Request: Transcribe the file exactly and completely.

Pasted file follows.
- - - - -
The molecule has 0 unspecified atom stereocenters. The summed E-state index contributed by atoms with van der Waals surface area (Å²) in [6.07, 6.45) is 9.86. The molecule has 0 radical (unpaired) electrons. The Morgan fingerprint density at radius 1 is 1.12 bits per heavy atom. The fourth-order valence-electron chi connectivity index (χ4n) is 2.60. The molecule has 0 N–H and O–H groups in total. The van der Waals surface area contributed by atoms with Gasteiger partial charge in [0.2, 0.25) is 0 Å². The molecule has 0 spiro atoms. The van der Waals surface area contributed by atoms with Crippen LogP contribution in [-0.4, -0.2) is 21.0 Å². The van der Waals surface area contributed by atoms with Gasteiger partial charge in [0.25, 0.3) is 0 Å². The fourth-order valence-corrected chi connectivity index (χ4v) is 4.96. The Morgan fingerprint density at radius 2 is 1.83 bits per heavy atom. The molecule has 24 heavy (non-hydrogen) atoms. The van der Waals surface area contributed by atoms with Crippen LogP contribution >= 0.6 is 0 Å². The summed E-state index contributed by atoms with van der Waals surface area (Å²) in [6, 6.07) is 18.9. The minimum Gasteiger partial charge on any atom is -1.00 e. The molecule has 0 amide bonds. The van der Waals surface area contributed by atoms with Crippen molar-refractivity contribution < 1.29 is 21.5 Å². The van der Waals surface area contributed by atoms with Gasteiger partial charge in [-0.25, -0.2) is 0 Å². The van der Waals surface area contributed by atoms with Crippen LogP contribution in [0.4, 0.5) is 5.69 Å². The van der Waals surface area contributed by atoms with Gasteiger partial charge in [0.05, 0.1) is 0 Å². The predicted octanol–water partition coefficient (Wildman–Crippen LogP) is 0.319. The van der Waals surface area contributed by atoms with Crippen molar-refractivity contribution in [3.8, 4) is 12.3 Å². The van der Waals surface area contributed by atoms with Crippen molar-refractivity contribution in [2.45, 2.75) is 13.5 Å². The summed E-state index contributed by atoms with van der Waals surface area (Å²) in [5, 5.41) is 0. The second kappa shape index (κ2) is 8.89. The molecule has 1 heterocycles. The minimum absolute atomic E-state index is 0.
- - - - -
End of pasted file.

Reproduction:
The molecule has 0 unspecified atom stereocenters. The summed E-state index contributed by atoms with van der Waals surface area (Å²) in [6.07, 6.45) is 9.86. The molecule has 0 radical (unpaired) electrons. The Morgan fingerprint density at radius 1 is 1.12 bits per heavy atom. The fourth-order valence-electron chi connectivity index (χ4n) is 2.60. The molecule has 0 N–H and O–H groups in total. The van der Waals surface area contributed by atoms with Gasteiger partial charge in [0.2, 0.25) is 0 Å². The molecule has 0 spiro atoms. The van der Waals surface area contributed by atoms with Crippen LogP contribution in [-0.4, -0.2) is 21.0 Å². The van der Waals surface area contributed by atoms with Gasteiger partial charge in [0.25, 0.3) is 0 Å². The fourth-order valence-corrected chi connectivity index (χ4v) is 4.96. The Morgan fingerprint density at radius 2 is 1.83 bits per heavy atom. The molecule has 24 heavy (non-hydrogen) atoms. The van der Waals surface area contributed by atoms with Crippen LogP contribution >= 0.6 is 0 Å². The summed E-state index contributed by atoms with van der Waals surface area (Å²) in [6, 6.07) is 18.9. The minimum Gasteiger partial charge on any atom is -1.00 e. The molecule has 0 amide bonds. The van der Waals surface area contributed by atoms with Crippen molar-refractivity contribution < 1.29 is 21.5 Å². The van der Waals surface area contributed by atoms with Gasteiger partial charge in [-0.25, -0.2) is 0 Å². The van der Waals surface area contributed by atoms with Crippen LogP contribution in [0.4, 0.5) is 5.69 Å². The van der Waals surface area contributed by atoms with Gasteiger partial charge in [0.05, 0.1) is 0 Å². The predicted octanol–water partition coefficient (Wildman–Crippen LogP) is 0.319. The van der Waals surface area contributed by atoms with Crippen molar-refractivity contribution in [3.8, 4) is 12.3 Å². The van der Waals surface area contributed by atoms with Crippen molar-refractivity contribution in [2.45, 2.75) is 13.5 Å². The summed E-state index contributed by atoms with van der Waals surface area (Å²) in [5, 5.41) is 0. The second kappa shape index (κ2) is 8.89. The molecule has 1 heterocycles. The minimum absolute atomic E-state index is 0.